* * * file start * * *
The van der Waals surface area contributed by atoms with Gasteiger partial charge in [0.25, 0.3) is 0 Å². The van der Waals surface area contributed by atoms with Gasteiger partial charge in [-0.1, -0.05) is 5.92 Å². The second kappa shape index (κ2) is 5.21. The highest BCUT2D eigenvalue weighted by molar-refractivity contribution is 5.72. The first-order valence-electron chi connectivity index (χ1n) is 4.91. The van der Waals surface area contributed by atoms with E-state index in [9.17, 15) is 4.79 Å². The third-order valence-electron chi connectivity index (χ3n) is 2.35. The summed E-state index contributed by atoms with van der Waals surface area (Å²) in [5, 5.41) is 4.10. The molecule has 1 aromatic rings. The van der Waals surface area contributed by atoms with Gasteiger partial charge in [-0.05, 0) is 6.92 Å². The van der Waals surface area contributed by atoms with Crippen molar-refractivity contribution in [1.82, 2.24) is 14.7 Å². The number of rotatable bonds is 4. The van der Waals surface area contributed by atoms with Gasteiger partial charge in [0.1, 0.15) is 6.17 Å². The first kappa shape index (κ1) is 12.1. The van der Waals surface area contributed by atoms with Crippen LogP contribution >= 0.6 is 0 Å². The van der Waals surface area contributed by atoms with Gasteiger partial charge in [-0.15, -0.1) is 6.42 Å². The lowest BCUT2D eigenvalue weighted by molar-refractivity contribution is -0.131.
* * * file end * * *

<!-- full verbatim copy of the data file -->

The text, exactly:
The van der Waals surface area contributed by atoms with Gasteiger partial charge in [0.25, 0.3) is 0 Å². The van der Waals surface area contributed by atoms with Gasteiger partial charge in [-0.1, -0.05) is 5.92 Å². The second kappa shape index (κ2) is 5.21. The highest BCUT2D eigenvalue weighted by molar-refractivity contribution is 5.72. The first-order valence-electron chi connectivity index (χ1n) is 4.91. The van der Waals surface area contributed by atoms with E-state index in [9.17, 15) is 4.79 Å². The third-order valence-electron chi connectivity index (χ3n) is 2.35. The summed E-state index contributed by atoms with van der Waals surface area (Å²) in [5, 5.41) is 4.10. The molecule has 1 aromatic rings. The van der Waals surface area contributed by atoms with Gasteiger partial charge in [-0.05, 0) is 6.92 Å². The van der Waals surface area contributed by atoms with Crippen molar-refractivity contribution in [1.82, 2.24) is 14.7 Å². The number of rotatable bonds is 4. The van der Waals surface area contributed by atoms with Gasteiger partial charge in [0.1, 0.15) is 6.17 Å². The first kappa shape index (κ1) is 12.1. The van der Waals surface area contributed by atoms with Crippen LogP contribution >= 0.6 is 0 Å². The van der Waals surface area contributed by atoms with Gasteiger partial charge in [-0.15, -0.1) is 6.42 Å². The lowest BCUT2D eigenvalue weighted by molar-refractivity contribution is -0.131.